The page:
Today we find out more about the campaigners telling the social sector it must learn from the PRS, the publication of proposed broadband legislation and an ombudsman warning on housing benefit.
Social sector ‘has lessons to learn’ from PRS
The End Furniture Poverty (EFP) organisation has said that the social housing sector has lessons to learn from the private-rented sector over the potential for furnished tenancies.
While furnished tenancies (FTs) are commonplace in PRS, they are rarely found in social housing, and EFP wants to find out why through a major research exercise exploring the attitudes of both tenants and landlords.
The first part of their research project is a mapping exercise to establish the extent to which furnished tenancies are provided throughout the country – with an online survey now available.
A second stage sees in-depth interviews with a variety of housing professionals to better understand their attitudes toward furnished tenancies.
EFP also plans several focus groups with social housing tenants to ensure all viewpoints are included.
Reinforcing the research is the step-by-step Furnished Tenancy Guide: How to set up a sustainable FT scheme, outlining the benefits of FT schemes to landlords and tenants and including advice on funding, service charges, and what furniture to include.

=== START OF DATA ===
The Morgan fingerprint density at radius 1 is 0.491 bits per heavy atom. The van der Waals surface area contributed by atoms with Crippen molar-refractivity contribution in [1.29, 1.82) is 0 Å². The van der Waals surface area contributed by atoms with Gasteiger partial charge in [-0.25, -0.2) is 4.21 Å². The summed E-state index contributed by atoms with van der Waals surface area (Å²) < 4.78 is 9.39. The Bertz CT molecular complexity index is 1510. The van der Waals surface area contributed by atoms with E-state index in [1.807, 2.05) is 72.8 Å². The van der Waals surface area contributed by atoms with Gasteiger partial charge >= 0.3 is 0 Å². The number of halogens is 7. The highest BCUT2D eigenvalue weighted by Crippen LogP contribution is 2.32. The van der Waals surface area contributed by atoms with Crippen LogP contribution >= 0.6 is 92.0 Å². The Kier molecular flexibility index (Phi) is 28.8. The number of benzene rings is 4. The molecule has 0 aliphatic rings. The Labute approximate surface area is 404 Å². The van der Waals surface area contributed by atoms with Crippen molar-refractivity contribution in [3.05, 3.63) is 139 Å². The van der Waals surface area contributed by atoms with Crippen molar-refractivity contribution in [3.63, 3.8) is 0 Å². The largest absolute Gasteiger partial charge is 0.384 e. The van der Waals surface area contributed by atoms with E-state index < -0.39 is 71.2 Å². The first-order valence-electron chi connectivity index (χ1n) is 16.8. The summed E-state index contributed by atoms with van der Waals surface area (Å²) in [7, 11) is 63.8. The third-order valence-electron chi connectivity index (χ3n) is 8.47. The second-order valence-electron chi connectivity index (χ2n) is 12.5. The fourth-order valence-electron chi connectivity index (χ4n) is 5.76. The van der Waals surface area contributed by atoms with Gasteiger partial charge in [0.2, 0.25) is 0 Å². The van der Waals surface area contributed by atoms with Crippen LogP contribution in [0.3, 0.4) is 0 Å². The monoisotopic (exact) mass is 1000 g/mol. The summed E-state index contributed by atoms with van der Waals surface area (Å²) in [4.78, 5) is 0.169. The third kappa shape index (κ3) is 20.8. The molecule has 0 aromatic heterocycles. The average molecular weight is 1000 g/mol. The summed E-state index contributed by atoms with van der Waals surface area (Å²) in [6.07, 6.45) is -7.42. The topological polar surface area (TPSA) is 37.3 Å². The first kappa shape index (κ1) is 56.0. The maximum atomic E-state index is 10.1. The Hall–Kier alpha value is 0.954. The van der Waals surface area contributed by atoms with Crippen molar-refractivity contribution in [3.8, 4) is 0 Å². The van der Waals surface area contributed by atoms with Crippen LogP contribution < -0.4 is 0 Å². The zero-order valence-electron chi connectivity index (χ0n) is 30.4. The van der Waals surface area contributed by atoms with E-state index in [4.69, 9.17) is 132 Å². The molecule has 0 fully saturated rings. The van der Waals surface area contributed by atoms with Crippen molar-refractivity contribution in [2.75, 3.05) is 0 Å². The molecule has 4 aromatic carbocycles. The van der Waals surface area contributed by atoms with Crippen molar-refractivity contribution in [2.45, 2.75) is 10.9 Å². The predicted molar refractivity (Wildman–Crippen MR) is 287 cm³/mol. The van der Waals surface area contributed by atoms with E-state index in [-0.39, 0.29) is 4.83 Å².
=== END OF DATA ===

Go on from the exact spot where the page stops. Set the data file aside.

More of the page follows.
The End Furniture Poverty campaign is part of FRC Group, a group of registered charities and social businesses based in Liverpool, operating nationally.
The online survey is available to housing professionals at: https://www.surveymonkey.co.uk/r/J3KRXZN.
Broadband legislation published
The Telecommunications Infrastructure (Leasehold Property) Bill, which seeks to make it that easier for telecoms companies to install broadband infrastructure in blocks of flats, has now been published and can be accessed here.
The explanatory notes to go with the Bill can be accessed here.
Ombudsman warning over housing benefit problems
The Local Government and Social Care Ombudsman has published a report highlighting the “serious problems” people face when authorities get things wrong with housing benefit payments.
It warns that families are facing the very real prospect of becoming homeless because of the way some authorities are dealing with appeals against housing benefit claims.
It said: “Despite being gradually replaced by Universal Credit, housing benefit is still paid to some 3.6million of England’s poorest and most vulnerable people who rely on it to help with living costs. When councils get things wrong this only adds to the pressure these families face.
“The Ombudsman’s report looks at the lessons local authorities can learn from the cases it has investigated. In some situations, poor practices have led to confusion and uncertainty while in more extreme cases – including in a report issued this week – families have become homeless.”
Problems discussed in the Ombudsman’s report include councils preventing families from challenging decisions about their housing benefit entitlement, or not telling them about their right to appeal, and councils trying to recover overpaid money before appeals have even been considered.
It calls for councils to be able to identify valid appeals against overpayments, including circumstances where they make recovery from landlord.
The full report can be accessed here.